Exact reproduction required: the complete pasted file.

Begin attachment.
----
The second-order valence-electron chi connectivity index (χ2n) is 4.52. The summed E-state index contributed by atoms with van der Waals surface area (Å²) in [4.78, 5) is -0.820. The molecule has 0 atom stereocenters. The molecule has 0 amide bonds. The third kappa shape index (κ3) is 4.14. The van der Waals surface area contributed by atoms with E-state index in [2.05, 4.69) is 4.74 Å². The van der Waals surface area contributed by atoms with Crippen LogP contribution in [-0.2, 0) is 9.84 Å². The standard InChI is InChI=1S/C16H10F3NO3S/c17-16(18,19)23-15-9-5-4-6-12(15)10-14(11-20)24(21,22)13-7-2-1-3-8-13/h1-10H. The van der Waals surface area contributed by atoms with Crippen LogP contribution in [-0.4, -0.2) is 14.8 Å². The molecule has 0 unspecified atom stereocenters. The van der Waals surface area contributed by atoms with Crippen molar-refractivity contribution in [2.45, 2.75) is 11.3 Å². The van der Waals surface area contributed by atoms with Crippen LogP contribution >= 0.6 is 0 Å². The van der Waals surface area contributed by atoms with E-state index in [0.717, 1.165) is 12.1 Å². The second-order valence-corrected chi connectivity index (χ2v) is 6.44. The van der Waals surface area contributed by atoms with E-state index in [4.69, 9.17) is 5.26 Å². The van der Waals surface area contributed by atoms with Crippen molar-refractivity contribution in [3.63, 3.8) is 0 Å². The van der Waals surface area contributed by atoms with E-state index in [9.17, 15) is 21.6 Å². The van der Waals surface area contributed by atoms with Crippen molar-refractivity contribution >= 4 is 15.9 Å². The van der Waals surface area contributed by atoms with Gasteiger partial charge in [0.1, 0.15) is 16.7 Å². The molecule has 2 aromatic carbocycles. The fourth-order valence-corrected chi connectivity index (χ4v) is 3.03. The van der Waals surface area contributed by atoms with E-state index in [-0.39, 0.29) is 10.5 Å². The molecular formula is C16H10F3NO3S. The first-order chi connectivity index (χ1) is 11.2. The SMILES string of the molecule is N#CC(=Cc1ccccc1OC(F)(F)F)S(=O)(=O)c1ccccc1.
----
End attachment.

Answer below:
The second-order valence-electron chi connectivity index (χ2n) is 4.52. The summed E-state index contributed by atoms with van der Waals surface area (Å²) in [4.78, 5) is -0.820. The molecule has 0 atom stereocenters. The molecule has 0 amide bonds. The third kappa shape index (κ3) is 4.14. The van der Waals surface area contributed by atoms with E-state index in [2.05, 4.69) is 4.74 Å². The van der Waals surface area contributed by atoms with Crippen LogP contribution in [-0.2, 0) is 9.84 Å². The standard InChI is InChI=1S/C16H10F3NO3S/c17-16(18,19)23-15-9-5-4-6-12(15)10-14(11-20)24(21,22)13-7-2-1-3-8-13/h1-10H. The van der Waals surface area contributed by atoms with Crippen LogP contribution in [-0.4, -0.2) is 14.8 Å². The molecule has 0 unspecified atom stereocenters. The van der Waals surface area contributed by atoms with Crippen molar-refractivity contribution in [2.45, 2.75) is 11.3 Å². The van der Waals surface area contributed by atoms with Crippen LogP contribution >= 0.6 is 0 Å². The van der Waals surface area contributed by atoms with E-state index in [0.717, 1.165) is 12.1 Å². The second-order valence-corrected chi connectivity index (χ2v) is 6.44. The van der Waals surface area contributed by atoms with E-state index in [4.69, 9.17) is 5.26 Å². The van der Waals surface area contributed by atoms with Crippen molar-refractivity contribution in [3.63, 3.8) is 0 Å². The van der Waals surface area contributed by atoms with E-state index in [9.17, 15) is 21.6 Å². The van der Waals surface area contributed by atoms with Crippen molar-refractivity contribution >= 4 is 15.9 Å². The van der Waals surface area contributed by atoms with Gasteiger partial charge in [0.1, 0.15) is 16.7 Å². The molecule has 2 aromatic carbocycles. The fourth-order valence-corrected chi connectivity index (χ4v) is 3.03. The van der Waals surface area contributed by atoms with E-state index in [-0.39, 0.29) is 10.5 Å². The molecular formula is C16H10F3NO3S. The first-order chi connectivity index (χ1) is 11.2. The SMILES string of the molecule is N#CC(=Cc1ccccc1OC(F)(F)F)S(=O)(=O)c1ccccc1.